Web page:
Not unexpectedly, a great difficulty in assessing the true range of the Mafia’s influence lies in the nature of organized criminality, which is inherently covert.   What is indisputable is that this influence stretched into virtually every arena wherein commerce occurs on a large scale.    One notable case of this may be seen in the Mafia’s long exploitation of an asset at its New York doorstep: JFK airport.  By the middle decades of the 20th century, billions of dollars worth of good were coming directly into this venue, and it was a prize far too rich to be passed by.  While all the families engaged in airport manipulation and theft, Mafia boss Carlo Gambino most focused on this resource.   He had great experience – and had made huge profit – in intercepting foreign goods coming in through the waterfront, but the times had changed and the stakes were higher.  Gambino understood that he required control of the airport labor forces to realize the criminal potential; if the men unloading the planes and cargo are on your payroll, in a sense, then you own the goods.  To that end, Gambino actively pursued a controlling interest in the most powerful union of all, the Teamsters (Davis,  1994,  p. 110).  This in place, he was able to enhance his family’s empire for years, in trafficking stolen goods worth billions.

It is difficult to properly convey the power wielded by the Mafia through its control of the Teamsters.  The union had been notoriously corrupt before direct Mafia influence began; Dave Beck, its president in the 1950s, was convicted on charges of grand larceny.   Even more notorious, however, was the Mafia involvement of Beck’s successor, Jimmy Hoffa.   By 1959, the U.S. government established that Hoffa was closely connected to the Lucchese family, and Attorney General Robert Kennedy identified Hoffa as his chief target in combating organized crime in 1961 (Davis, 1994,  p. 111).   Hoffa’s disappearance in 1975 was, and remains, strongly believed to have been the work of the Mafia, perhaps fearful of disclosures Hoffa would make to the authorities.  Nevertheless, and for a number of years when Hoffa retained his position, the Italian Mafia enjoyed a virtually limitless power over the commercially vital activities of the Teamsters.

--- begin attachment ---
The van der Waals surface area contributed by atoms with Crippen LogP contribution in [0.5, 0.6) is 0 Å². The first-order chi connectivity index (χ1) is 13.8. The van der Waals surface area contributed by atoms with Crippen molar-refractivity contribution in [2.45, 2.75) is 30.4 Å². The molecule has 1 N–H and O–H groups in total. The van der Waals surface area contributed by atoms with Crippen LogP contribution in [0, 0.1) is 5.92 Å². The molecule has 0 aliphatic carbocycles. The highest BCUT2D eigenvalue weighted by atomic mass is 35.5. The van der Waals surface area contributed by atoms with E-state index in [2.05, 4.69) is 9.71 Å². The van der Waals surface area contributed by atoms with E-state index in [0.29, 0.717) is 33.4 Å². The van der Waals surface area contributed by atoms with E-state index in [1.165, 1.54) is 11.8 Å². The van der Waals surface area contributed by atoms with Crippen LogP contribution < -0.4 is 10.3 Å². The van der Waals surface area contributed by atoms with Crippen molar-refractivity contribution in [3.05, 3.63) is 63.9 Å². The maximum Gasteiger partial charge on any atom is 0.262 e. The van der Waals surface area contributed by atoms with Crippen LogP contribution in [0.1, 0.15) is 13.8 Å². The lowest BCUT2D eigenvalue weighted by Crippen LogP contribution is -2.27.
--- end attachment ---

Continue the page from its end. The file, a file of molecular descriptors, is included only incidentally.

With Las Vegas, another case presents itself of Mafia growth and influence. The financial opportunities to be gained from this resort city were simply too enormous to overlook, and a literal flood of Mafia “investors” gradually took control of the hotel and gambling operations in the 1940s and 1950s.   The city had been conceived of and largely begun by both legitimate entrepreneurs and others with distinct Mafia ties, such as Ben “Bugsy” Siegel.  Mafia control was established frequently in concert with, and under the more respectable names of, other partners.   Nonetheless, the money was almost entirely all Mafia money.  For example, Caesar’s Palace was heavily invested in by Jerry Catena, one of the Genovese family’s chief men.  Tellingly, a vast amount of money came from Jimmy Hoffa.   More specifically, the millions came from the Teamsters’ pension fund (Sifakis,  2005,  p. 256).  By the heyday of Vegas in the 1950s, when the nation was turning it into an enormously popular resort, it was generally believed that the entire city belonged to the Mafia.

Mafia influence, if not outright ownership, of  Las Vegas reveals a distinctly important point regarding its processes, which is the Mafia’s taking advantage of an enormous opportunity not entirely criminal in nature.   In the days of Prohibition, the Mafia was able to keep powerful political support because the illegality of bootlegging was not severely “criminalized”; the law was hotly debated, and consequently breaking it was not viewed as an essentially criminal act.  This permitted officials paid by the Mafia to maintain their connections to them without completely destroying their own credibility as public servants.  The same was true of gambling in Las Vegas.   For one thing, it was actually legal, if ostensibly subject to extreme conditions.  For another, the ethical issues generated by it allowed, as with Prohibition, safety margins for politicians.  Here, again, they could evince support for casinos,  be somewhat recognized as affiliated with the controlling families, yet retain some respect (Dickie, 2005,  p. 232).  The arrangement was, in fact, mutually advantageous; as a politician’s image served to enhance the Mafia’s, the Mafia became more established, and consequently less of a stigma for the politicians.